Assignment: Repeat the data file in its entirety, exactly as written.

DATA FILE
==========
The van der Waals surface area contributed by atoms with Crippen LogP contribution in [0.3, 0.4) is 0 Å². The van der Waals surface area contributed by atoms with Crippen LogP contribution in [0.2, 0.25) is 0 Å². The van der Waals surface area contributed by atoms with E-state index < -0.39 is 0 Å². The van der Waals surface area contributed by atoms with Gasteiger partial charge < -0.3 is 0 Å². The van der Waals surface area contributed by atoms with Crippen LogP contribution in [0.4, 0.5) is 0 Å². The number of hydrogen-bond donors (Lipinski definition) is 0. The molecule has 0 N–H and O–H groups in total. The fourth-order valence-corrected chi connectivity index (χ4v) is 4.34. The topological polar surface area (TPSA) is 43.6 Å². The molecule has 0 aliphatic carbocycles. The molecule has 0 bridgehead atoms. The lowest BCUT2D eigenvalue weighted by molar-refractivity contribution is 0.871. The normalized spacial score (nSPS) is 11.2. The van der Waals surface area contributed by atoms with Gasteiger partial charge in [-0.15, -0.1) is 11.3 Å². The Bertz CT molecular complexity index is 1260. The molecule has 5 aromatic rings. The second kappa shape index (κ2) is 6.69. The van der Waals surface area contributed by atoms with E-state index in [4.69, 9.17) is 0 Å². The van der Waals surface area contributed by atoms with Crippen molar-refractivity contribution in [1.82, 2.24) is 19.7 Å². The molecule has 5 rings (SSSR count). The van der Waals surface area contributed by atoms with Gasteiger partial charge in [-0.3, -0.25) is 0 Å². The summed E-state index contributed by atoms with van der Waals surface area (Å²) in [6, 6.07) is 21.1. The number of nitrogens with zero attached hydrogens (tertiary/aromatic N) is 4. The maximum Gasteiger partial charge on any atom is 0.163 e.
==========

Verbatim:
The van der Waals surface area contributed by atoms with Crippen LogP contribution in [0.3, 0.4) is 0 Å². The van der Waals surface area contributed by atoms with Crippen LogP contribution in [0.2, 0.25) is 0 Å². The van der Waals surface area contributed by atoms with E-state index < -0.39 is 0 Å². The van der Waals surface area contributed by atoms with Gasteiger partial charge < -0.3 is 0 Å². The van der Waals surface area contributed by atoms with Crippen LogP contribution in [0.4, 0.5) is 0 Å². The number of hydrogen-bond donors (Lipinski definition) is 0. The molecule has 0 N–H and O–H groups in total. The fourth-order valence-corrected chi connectivity index (χ4v) is 4.34. The topological polar surface area (TPSA) is 43.6 Å². The molecule has 0 aliphatic carbocycles. The molecule has 0 bridgehead atoms. The lowest BCUT2D eigenvalue weighted by molar-refractivity contribution is 0.871. The normalized spacial score (nSPS) is 11.2. The van der Waals surface area contributed by atoms with Gasteiger partial charge in [-0.15, -0.1) is 11.3 Å². The Bertz CT molecular complexity index is 1260. The molecule has 5 aromatic rings. The second kappa shape index (κ2) is 6.69. The van der Waals surface area contributed by atoms with E-state index in [4.69, 9.17) is 0 Å². The van der Waals surface area contributed by atoms with Crippen molar-refractivity contribution in [1.82, 2.24) is 19.7 Å². The molecule has 5 rings (SSSR count). The van der Waals surface area contributed by atoms with Gasteiger partial charge in [-0.3, -0.25) is 0 Å². The summed E-state index contributed by atoms with van der Waals surface area (Å²) in [6, 6.07) is 21.1. The number of nitrogens with zero attached hydrogens (tertiary/aromatic N) is 4. The maximum Gasteiger partial charge on any atom is 0.163 e.